PROMOTER Bob Arum is desperate for Tyson Fury to face Anthony Joshua in the UK – and insisted they never had a prior Saudi Arabia deal.
The heavyweight pair looked all but-confirmed to fight on August 14 in the Middle East – until it was scrapped at the 11th hour.
It came as Deontay Wilder won his right to a trilogy bout with Fury, leaving the historic undisputed title up in smoke.
Wilder will instead rematch his heavyweight rival once more on October 9, while AJ fights mandatory challenger Oleksandr Usyk on September 25.
But if both champion’s prevail, Fury’s Hall of Fame US promoter Arum wants to see the Battle of Britain played out on home soil.
He told Sky Sports: “My hope is that the fight goes to the UK. I don’t care what the money is.
“Both fighters owe the UK fans this tremendous event at Wembley or Cardiff, rather than taking it to a foreign country.”
Opposing promoter Eddie Hearn, who largely led the talks for Joshua to face Fury, recently revealed February is now the most likely date for them to potentially fight.
Arum said: “The problem with Eddie? He cannot stop talking.
“When he says February? He is saying the fight will happen next year which is clearly correct.
“Joshua is fighting in September, we are fighting in October. Obviously [Joshua vs Fury] will take place next year.
“But February, March or April? That remains to be seen.”
Fury, 32, beat Wilder, 35, in February 2020, two years after they drew, but the rematch included a contracted trilogy.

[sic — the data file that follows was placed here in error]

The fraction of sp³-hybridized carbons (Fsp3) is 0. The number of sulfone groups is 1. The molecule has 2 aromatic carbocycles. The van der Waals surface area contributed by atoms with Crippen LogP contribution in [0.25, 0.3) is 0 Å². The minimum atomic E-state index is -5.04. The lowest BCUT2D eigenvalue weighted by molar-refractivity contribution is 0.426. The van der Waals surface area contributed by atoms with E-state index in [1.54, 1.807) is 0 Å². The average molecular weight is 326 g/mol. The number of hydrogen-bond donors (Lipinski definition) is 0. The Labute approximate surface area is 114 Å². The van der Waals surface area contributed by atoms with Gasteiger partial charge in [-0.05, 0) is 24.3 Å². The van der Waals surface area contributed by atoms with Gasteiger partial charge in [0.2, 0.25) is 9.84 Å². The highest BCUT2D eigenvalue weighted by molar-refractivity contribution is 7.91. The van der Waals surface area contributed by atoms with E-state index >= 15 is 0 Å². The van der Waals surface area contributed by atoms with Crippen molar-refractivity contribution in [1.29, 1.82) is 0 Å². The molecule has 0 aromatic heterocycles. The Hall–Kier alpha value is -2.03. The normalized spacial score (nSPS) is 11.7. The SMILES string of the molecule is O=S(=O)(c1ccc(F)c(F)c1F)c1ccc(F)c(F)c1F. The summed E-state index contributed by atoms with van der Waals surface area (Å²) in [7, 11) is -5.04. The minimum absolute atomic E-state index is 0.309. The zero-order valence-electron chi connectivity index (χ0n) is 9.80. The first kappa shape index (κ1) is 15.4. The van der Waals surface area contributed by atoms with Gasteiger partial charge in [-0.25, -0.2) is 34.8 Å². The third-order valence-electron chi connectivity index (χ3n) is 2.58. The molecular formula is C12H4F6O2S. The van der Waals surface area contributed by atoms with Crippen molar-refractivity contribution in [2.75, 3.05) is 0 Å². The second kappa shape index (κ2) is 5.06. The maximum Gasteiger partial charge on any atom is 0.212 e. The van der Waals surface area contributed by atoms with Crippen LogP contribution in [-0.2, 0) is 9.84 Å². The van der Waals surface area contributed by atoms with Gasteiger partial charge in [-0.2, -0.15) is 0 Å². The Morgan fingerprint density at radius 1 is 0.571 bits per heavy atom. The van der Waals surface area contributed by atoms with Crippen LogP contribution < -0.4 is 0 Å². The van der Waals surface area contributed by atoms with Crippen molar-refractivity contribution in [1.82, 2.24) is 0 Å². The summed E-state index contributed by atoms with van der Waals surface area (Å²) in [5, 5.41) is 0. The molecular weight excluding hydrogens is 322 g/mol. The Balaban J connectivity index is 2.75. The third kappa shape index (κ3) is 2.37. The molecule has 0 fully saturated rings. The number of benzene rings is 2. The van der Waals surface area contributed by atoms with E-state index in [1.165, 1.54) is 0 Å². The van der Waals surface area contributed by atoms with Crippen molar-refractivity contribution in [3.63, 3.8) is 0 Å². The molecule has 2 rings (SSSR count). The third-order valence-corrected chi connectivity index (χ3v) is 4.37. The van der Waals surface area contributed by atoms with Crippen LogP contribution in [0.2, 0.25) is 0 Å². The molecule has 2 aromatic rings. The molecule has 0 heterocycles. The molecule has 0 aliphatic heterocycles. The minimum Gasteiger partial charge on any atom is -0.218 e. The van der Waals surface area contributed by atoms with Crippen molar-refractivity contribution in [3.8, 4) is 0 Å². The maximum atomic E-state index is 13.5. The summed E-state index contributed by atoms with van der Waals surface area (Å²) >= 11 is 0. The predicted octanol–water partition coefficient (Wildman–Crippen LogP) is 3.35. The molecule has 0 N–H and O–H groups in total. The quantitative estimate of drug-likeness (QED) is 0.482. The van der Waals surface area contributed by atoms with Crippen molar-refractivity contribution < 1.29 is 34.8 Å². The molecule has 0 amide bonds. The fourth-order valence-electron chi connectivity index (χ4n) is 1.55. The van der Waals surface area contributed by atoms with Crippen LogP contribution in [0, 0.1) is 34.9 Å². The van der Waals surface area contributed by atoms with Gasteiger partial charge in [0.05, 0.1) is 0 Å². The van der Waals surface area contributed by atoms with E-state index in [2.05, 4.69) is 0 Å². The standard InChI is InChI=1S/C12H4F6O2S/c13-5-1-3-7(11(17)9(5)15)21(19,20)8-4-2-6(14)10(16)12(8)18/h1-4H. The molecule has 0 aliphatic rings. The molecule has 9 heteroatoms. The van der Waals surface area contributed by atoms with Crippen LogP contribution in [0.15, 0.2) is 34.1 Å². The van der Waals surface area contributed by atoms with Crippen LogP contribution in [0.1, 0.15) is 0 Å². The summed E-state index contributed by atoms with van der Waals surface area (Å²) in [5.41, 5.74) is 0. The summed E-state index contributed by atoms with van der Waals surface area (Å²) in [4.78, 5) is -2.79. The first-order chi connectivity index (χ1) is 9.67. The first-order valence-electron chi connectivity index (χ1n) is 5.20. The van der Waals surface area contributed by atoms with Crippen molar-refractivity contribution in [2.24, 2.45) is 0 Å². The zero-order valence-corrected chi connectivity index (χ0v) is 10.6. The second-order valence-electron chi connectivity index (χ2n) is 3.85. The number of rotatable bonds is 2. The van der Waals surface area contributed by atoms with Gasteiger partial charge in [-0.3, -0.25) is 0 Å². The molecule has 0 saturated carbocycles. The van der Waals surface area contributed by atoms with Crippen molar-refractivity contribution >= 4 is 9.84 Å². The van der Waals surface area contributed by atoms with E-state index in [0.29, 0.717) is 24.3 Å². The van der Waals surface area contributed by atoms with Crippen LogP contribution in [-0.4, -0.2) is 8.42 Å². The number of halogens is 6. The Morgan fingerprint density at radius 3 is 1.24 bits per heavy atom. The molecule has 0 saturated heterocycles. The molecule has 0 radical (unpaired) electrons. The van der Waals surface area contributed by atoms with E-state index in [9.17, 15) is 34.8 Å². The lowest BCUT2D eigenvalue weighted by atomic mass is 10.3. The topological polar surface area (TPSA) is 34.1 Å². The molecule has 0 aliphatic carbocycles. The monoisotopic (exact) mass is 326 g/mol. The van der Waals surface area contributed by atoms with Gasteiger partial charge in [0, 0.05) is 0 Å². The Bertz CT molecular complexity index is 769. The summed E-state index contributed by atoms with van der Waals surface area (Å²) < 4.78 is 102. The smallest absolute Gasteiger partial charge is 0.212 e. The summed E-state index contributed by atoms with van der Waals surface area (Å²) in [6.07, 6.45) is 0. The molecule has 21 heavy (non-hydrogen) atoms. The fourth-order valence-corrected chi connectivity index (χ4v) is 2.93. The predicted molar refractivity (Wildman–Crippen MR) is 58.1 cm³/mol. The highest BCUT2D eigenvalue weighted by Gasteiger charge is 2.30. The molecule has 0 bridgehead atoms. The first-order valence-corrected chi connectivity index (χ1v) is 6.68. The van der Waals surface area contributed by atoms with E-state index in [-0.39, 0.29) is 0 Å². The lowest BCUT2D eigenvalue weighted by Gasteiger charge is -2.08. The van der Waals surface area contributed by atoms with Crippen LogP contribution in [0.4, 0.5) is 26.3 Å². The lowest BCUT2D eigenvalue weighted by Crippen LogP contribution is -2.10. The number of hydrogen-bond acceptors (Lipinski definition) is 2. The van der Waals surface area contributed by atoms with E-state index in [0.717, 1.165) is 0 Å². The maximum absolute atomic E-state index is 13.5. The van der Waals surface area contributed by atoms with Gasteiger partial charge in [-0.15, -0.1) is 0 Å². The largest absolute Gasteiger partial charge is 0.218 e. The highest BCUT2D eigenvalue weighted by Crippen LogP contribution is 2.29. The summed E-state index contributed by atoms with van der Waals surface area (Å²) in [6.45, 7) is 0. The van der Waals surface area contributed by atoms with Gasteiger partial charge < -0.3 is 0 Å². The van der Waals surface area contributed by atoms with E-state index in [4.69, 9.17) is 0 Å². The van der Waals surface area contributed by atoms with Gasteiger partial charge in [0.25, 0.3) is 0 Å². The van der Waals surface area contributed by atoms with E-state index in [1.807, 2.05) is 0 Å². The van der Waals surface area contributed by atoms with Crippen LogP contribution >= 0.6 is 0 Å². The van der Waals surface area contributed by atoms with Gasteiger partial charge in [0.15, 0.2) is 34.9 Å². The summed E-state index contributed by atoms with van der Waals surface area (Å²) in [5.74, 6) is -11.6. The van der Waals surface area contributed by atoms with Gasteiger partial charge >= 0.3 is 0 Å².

But that was postponed amid the coronavirus pandemic and the Gypsy King tried to walk away from the obligation, believing the stipulation expired.
‘IT WON’T HAPPEN AGAIN’
Wilder then took his case to arbitration and was awarded the verdict, setting up a second rematch between the pair.
But it meant Hearn’s months of negotiations to finalise a deal for the first-ever, four-belt heavyweight unification, collapsed.
Former lawyer Arum argued nothing was ever finalised and as a result, part of the reason they lost their mediation case.
He explained: “We had the fight rolling. The central elements had been taken care of. There were no problems, really, on the deal.
“Why did the deal stall and not get finalised? In my opinion, overreaching. We were all in line: ‘OK, do the fight in Saudi Arabia’.
“If we had struck a deal with the Saudis, the arbitrator would not have [ruled for Fury to fight Wilder instead].
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“He would have allowed [Joshua vs Fury] to happen, and he would have given damages to Wilder.
“But there was no deal with the Saudis. That’s what happened. It won’t happen again.
“Before we negotiate outside of the UK, we will have strict rules as to who is part of the negotiating team.”